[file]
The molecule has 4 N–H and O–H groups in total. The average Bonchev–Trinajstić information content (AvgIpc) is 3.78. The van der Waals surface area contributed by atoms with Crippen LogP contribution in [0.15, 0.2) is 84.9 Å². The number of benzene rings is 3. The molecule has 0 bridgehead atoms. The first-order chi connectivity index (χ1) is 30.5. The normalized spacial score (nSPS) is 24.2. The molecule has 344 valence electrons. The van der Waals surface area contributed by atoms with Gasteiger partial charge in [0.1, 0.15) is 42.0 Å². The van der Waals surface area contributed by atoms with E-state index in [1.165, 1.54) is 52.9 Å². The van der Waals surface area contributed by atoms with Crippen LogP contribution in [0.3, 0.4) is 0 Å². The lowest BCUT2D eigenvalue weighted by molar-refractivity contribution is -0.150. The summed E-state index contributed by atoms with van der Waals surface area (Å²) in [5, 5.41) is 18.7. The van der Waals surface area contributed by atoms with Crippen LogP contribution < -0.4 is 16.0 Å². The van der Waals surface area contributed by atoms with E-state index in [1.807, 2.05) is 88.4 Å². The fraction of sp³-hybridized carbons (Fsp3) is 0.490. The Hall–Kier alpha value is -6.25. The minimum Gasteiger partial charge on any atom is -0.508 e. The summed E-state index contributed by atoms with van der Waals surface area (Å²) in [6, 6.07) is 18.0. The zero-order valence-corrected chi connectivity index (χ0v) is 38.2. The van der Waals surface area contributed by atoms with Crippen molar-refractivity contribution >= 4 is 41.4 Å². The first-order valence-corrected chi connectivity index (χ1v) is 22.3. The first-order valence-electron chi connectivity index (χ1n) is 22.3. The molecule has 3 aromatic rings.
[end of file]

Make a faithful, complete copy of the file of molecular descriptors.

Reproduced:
The molecule has 4 N–H and O–H groups in total. The average Bonchev–Trinajstić information content (AvgIpc) is 3.78. The van der Waals surface area contributed by atoms with Crippen LogP contribution in [0.15, 0.2) is 84.9 Å². The number of benzene rings is 3. The molecule has 0 bridgehead atoms. The first-order chi connectivity index (χ1) is 30.5. The normalized spacial score (nSPS) is 24.2. The molecule has 344 valence electrons. The van der Waals surface area contributed by atoms with Gasteiger partial charge in [0.1, 0.15) is 42.0 Å². The van der Waals surface area contributed by atoms with E-state index in [1.165, 1.54) is 52.9 Å². The van der Waals surface area contributed by atoms with Crippen LogP contribution in [0.3, 0.4) is 0 Å². The lowest BCUT2D eigenvalue weighted by molar-refractivity contribution is -0.150. The summed E-state index contributed by atoms with van der Waals surface area (Å²) in [5, 5.41) is 18.7. The van der Waals surface area contributed by atoms with Crippen LogP contribution < -0.4 is 16.0 Å². The van der Waals surface area contributed by atoms with E-state index in [1.807, 2.05) is 88.4 Å². The fraction of sp³-hybridized carbons (Fsp3) is 0.490. The Hall–Kier alpha value is -6.25. The minimum Gasteiger partial charge on any atom is -0.508 e. The summed E-state index contributed by atoms with van der Waals surface area (Å²) in [6, 6.07) is 18.0. The zero-order valence-corrected chi connectivity index (χ0v) is 38.2. The van der Waals surface area contributed by atoms with Crippen molar-refractivity contribution >= 4 is 41.4 Å². The first-order valence-corrected chi connectivity index (χ1v) is 22.3. The first-order valence-electron chi connectivity index (χ1n) is 22.3. The molecule has 3 aromatic rings.